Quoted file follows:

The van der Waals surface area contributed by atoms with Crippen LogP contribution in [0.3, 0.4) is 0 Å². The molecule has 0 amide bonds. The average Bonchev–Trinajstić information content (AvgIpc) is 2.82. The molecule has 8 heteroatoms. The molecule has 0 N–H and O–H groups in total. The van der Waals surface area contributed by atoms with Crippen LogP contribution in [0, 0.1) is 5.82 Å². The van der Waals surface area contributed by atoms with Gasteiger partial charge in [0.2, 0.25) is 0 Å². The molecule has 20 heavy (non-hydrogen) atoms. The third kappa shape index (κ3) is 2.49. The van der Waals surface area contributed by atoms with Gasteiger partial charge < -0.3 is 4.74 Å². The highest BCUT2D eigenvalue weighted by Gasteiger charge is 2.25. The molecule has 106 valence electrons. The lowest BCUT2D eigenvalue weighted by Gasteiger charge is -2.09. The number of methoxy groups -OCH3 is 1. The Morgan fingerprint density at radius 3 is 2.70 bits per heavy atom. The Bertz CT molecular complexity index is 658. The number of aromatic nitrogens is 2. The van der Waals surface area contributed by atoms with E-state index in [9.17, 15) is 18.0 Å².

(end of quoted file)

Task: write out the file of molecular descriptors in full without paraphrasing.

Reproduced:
The van der Waals surface area contributed by atoms with Crippen LogP contribution in [0.3, 0.4) is 0 Å². The molecule has 0 amide bonds. The average Bonchev–Trinajstić information content (AvgIpc) is 2.82. The molecule has 8 heteroatoms. The molecule has 0 N–H and O–H groups in total. The van der Waals surface area contributed by atoms with Crippen LogP contribution in [0, 0.1) is 5.82 Å². The van der Waals surface area contributed by atoms with Gasteiger partial charge in [0.2, 0.25) is 0 Å². The molecule has 20 heavy (non-hydrogen) atoms. The third kappa shape index (κ3) is 2.49. The van der Waals surface area contributed by atoms with Gasteiger partial charge < -0.3 is 4.74 Å². The highest BCUT2D eigenvalue weighted by Gasteiger charge is 2.25. The molecule has 106 valence electrons. The lowest BCUT2D eigenvalue weighted by Gasteiger charge is -2.09. The number of methoxy groups -OCH3 is 1. The Morgan fingerprint density at radius 3 is 2.70 bits per heavy atom. The Bertz CT molecular complexity index is 658. The number of aromatic nitrogens is 2. The van der Waals surface area contributed by atoms with E-state index in [9.17, 15) is 18.0 Å².